“What an amazing evening of sharing. It showed so many young people at their best,” said Tim Wilson, who directs the Maine Seeds program. Sarah Brajtbord, U.S.-Based Program Manager at Seeds, echoed Tim’s sentiments. “It was a beautiful evening of storytelling, expression, reflection, and sharing from all of Maine’s communities. The vibrancy of the evening performances clearly inspired the deep conversations and learnings that happened the next day.” Tessy Seward, Maine Inside Out’s co-founder, added, “Our participants were so moved by the other performances and were thrilled to be a part of a community of artists and activists. MIO hopes to host some of the other performers for training and future collaboration. It was an honor to be included in this powerful showcase of socially inspired art.”
On Saturday morning, as snow fell steadily outside, students were actively drawing one another’s stories to the surface through highly participatory dialogue sessions, each focused on a specific aspect of student experience. Student Summit planners had partnered with local youth groups on session planning , which made for a compelling array of over thirty workshops that also brought adults, educators, and community leaders into the conversations. Collaborations with the Telling Room, Youth Engagement Partners, NAMI’s Youth Advisory Council, King Fellows, Maine Youth Court, MIST (Muslim Interscholastic Tournament), NPR’s Maine Youth Voices, Preble Street Resource, and Skew-ME (a nonprofit supporting learning differences) helped to craft open-ended spaces for ideas to be both presented and challenged in the kinds of conversations that are too often avoided.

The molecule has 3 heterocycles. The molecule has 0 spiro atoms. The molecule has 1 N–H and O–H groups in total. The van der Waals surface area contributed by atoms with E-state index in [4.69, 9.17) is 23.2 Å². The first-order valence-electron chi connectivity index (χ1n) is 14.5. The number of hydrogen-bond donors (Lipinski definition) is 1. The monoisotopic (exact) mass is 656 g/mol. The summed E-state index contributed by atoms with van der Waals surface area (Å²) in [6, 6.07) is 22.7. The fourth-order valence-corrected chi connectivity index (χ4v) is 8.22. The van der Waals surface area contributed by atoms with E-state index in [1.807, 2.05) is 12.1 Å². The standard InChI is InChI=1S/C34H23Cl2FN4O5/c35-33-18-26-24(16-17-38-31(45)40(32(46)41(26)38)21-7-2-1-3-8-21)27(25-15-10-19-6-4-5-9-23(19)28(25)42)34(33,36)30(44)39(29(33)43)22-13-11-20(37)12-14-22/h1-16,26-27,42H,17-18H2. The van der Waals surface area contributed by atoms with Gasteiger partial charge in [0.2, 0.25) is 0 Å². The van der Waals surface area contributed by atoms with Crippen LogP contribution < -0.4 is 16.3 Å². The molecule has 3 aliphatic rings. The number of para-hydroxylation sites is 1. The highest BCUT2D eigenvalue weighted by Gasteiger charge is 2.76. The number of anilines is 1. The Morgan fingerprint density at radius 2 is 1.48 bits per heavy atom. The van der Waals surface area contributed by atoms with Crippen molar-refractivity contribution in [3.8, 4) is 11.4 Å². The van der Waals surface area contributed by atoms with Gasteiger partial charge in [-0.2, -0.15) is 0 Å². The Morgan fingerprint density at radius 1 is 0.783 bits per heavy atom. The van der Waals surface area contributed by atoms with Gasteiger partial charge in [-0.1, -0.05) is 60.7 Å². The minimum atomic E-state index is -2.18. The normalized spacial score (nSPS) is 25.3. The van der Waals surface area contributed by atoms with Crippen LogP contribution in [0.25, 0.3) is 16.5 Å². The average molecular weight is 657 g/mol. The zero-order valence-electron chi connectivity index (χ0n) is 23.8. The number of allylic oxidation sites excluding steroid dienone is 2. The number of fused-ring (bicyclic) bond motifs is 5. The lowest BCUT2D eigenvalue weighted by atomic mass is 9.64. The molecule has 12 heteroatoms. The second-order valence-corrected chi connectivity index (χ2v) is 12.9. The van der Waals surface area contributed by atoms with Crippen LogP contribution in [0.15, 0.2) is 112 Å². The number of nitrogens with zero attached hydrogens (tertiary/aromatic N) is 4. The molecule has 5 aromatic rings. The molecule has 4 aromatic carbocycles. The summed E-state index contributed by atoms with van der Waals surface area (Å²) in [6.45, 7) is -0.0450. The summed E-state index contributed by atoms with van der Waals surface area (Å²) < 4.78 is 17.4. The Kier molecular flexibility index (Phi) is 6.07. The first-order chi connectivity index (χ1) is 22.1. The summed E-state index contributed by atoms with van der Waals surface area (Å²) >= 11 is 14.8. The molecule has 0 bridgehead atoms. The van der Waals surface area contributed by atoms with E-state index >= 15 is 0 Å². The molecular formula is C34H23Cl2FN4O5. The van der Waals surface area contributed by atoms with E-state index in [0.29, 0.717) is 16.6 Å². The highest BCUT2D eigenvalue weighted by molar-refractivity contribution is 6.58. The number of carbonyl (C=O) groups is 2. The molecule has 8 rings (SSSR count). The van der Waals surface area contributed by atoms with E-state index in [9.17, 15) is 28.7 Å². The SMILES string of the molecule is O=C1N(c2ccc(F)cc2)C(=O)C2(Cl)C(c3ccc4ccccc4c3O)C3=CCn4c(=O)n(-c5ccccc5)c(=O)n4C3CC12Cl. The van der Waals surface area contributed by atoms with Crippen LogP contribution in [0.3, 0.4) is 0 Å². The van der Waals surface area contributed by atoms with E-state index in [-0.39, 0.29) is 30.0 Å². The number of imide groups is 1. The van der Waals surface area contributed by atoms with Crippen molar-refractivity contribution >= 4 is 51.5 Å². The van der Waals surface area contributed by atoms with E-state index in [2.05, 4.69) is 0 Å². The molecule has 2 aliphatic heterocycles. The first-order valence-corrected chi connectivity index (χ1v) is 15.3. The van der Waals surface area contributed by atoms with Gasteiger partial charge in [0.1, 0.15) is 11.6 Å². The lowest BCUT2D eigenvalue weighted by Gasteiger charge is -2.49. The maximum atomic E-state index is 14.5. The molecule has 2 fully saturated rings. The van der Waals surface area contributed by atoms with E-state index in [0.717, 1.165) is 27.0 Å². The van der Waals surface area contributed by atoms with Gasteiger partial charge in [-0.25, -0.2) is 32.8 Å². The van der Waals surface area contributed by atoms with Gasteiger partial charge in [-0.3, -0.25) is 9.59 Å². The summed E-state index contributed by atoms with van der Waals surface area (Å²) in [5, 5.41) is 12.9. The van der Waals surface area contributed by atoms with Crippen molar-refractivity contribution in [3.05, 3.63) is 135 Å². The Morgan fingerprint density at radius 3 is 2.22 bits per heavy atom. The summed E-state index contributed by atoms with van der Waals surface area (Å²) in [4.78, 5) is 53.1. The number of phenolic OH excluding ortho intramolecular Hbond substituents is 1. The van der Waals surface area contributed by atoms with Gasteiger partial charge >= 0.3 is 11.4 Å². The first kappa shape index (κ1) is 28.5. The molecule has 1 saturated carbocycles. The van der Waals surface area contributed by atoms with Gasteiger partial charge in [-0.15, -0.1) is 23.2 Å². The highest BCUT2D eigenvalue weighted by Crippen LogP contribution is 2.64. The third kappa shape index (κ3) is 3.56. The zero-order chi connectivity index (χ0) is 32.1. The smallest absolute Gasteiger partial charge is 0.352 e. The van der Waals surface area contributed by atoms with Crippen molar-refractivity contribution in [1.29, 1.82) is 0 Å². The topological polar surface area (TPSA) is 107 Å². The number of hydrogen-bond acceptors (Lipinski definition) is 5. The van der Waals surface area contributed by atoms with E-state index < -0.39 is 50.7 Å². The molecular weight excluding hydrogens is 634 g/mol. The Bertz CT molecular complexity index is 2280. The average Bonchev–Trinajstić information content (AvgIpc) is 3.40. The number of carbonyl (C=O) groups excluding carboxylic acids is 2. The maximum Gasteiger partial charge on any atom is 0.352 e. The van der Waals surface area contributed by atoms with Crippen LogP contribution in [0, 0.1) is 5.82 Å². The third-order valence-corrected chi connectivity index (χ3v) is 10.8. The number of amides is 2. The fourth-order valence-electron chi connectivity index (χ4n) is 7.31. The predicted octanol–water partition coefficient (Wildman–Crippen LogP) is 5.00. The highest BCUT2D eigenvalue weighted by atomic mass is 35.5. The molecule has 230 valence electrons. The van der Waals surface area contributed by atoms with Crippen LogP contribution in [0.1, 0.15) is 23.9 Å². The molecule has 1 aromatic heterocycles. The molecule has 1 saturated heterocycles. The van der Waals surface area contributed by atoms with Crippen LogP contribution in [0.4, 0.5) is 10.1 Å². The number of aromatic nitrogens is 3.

In the Waynflete student-led workshop about starting racial awareness groups in schools,student leaders grappled with just how difficult community dialogue can be. Reflecting back on that session, one participant remarked, “I learned how to not be afraid to speak or stand up for something that I am passionate about and how to support others when they are being treated wrongly. These conversations need to occur more often and need to make people conscious and uncomfortable. The Summit should definitely happen again.”
In addition to Mr. Blanco, keynotes included a student dialogue with Portland’s Chief of Police, activist Nicole Maines (whose story is highlighted in the book Becoming Nicole) speaking about her experience as a transgender student, and a panel facilitated by Maine Law School’s Dean Danielle Conway on the emerging Black Lives Matter movement on high school and university campuses. Workshops addressed a wide variety of topics, from “The Dance of Activism and Self-Care” to “Stamping Out Stigma,” which provided resources for helping students access critical mental health supports in a stressful world. “Talking about it makes it easier to cope,” said one student, while another was clearly “inspired by the honesty of all the participants who shared.”